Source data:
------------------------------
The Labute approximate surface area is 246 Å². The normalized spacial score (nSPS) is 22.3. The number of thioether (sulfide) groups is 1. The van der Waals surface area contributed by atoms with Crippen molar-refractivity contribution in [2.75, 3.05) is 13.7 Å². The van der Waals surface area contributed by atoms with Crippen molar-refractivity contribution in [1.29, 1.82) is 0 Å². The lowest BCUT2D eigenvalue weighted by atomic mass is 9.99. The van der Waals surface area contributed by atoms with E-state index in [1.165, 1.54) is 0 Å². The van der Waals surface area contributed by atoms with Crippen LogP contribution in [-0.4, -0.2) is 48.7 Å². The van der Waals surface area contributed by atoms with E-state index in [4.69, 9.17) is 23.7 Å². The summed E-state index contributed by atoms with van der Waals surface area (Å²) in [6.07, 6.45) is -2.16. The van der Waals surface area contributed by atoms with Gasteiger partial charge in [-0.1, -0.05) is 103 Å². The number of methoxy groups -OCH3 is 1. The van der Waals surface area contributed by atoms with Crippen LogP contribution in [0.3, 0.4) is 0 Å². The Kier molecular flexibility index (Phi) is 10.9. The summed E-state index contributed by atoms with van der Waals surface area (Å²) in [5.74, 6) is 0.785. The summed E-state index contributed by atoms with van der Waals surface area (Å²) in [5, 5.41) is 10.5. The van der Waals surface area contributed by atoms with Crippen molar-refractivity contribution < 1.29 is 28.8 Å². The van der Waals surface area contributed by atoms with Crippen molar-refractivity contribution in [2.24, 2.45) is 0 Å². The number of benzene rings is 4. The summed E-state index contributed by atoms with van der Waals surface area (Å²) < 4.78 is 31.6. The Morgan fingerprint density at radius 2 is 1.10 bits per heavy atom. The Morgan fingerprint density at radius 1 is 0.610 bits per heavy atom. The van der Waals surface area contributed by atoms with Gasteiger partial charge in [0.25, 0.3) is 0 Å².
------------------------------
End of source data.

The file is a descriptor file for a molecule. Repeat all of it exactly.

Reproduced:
The Labute approximate surface area is 246 Å². The normalized spacial score (nSPS) is 22.3. The number of thioether (sulfide) groups is 1. The van der Waals surface area contributed by atoms with Crippen molar-refractivity contribution in [2.75, 3.05) is 13.7 Å². The van der Waals surface area contributed by atoms with Crippen molar-refractivity contribution in [1.29, 1.82) is 0 Å². The lowest BCUT2D eigenvalue weighted by atomic mass is 9.99. The van der Waals surface area contributed by atoms with E-state index in [1.165, 1.54) is 0 Å². The van der Waals surface area contributed by atoms with Crippen LogP contribution in [-0.4, -0.2) is 48.7 Å². The van der Waals surface area contributed by atoms with E-state index in [4.69, 9.17) is 23.7 Å². The summed E-state index contributed by atoms with van der Waals surface area (Å²) in [6.07, 6.45) is -2.16. The van der Waals surface area contributed by atoms with Gasteiger partial charge in [-0.1, -0.05) is 103 Å². The number of methoxy groups -OCH3 is 1. The van der Waals surface area contributed by atoms with Crippen LogP contribution in [0.3, 0.4) is 0 Å². The Kier molecular flexibility index (Phi) is 10.9. The summed E-state index contributed by atoms with van der Waals surface area (Å²) in [5.74, 6) is 0.785. The summed E-state index contributed by atoms with van der Waals surface area (Å²) in [5, 5.41) is 10.5. The van der Waals surface area contributed by atoms with Crippen molar-refractivity contribution < 1.29 is 28.8 Å². The van der Waals surface area contributed by atoms with Crippen molar-refractivity contribution in [2.24, 2.45) is 0 Å². The number of benzene rings is 4. The summed E-state index contributed by atoms with van der Waals surface area (Å²) < 4.78 is 31.6. The Morgan fingerprint density at radius 2 is 1.10 bits per heavy atom. The Morgan fingerprint density at radius 1 is 0.610 bits per heavy atom. The van der Waals surface area contributed by atoms with Gasteiger partial charge in [0.25, 0.3) is 0 Å².